**From New Scientist #2298, 7th July 2001** [link]

Harry used to work for Smallprint, Wriggle, and Payless, a large insurance company. He recalls that every policy number (including some with leading “0”s) had the same number of digits, which was fewer than 20.

He also recalls being passed a neat list of the numbers of five policies for review, and being astonished to find that each number below the first on the list had exactly twice the value of the one above it, and could be obtained from the number above it merely by moving the last digit of that number to its front.

What was the bottom number on his list of five numbers?

[enigma1142]

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I assumed the policy numbers are all different, otherwise the policy with a value of 0 could just be repeated five times to form the list.

The following Python program generates a sequence of numbers where each is

Ntimes the previous number, and this process is repeatedKtimes. For this puzzle we useN = 2, K = 4. It runs in 44ms.Solution:The last number on the list was 842105263157894736.The policy numbers are all 18 digits long. The five policy numbers are:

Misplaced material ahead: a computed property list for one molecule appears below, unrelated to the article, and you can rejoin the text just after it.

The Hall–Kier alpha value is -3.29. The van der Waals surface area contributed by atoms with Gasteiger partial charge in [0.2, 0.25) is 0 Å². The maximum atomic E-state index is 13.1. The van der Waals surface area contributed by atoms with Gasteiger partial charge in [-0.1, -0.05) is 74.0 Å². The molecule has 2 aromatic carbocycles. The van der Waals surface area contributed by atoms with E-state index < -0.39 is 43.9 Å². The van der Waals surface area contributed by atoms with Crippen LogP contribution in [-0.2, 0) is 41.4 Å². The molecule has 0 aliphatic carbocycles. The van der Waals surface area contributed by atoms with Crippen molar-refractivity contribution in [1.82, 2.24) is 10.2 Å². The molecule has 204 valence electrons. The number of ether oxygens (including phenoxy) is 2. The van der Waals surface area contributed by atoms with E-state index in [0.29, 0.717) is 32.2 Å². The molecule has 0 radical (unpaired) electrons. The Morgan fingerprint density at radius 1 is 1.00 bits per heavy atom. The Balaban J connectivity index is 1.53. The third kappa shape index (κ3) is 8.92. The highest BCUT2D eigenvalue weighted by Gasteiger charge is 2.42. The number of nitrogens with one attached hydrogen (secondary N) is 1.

Additional solutions occur for longer policy numbers that are repeats of the numbers above. So, the next smallest solution occurs with policy numbers that are 36 digits long:

Considered as the digits after a decimal point these numbers correspond to the recurring portion of the fractions 1/19, 2/19, 4/19, 8/19, 16/19.

I started off with some algebraic analysis with the intention of writing some code to solve the problem, but ended up solving the problem completely with algebra:

If the policies have N digits, suppose is one of the first four policies, where y is a single digit, then

so

and ,

So mod .

If , then , i.e. the multiplicative order of 10 mod 19

(http://oeis.org/A084680)

The fifth policy is therefore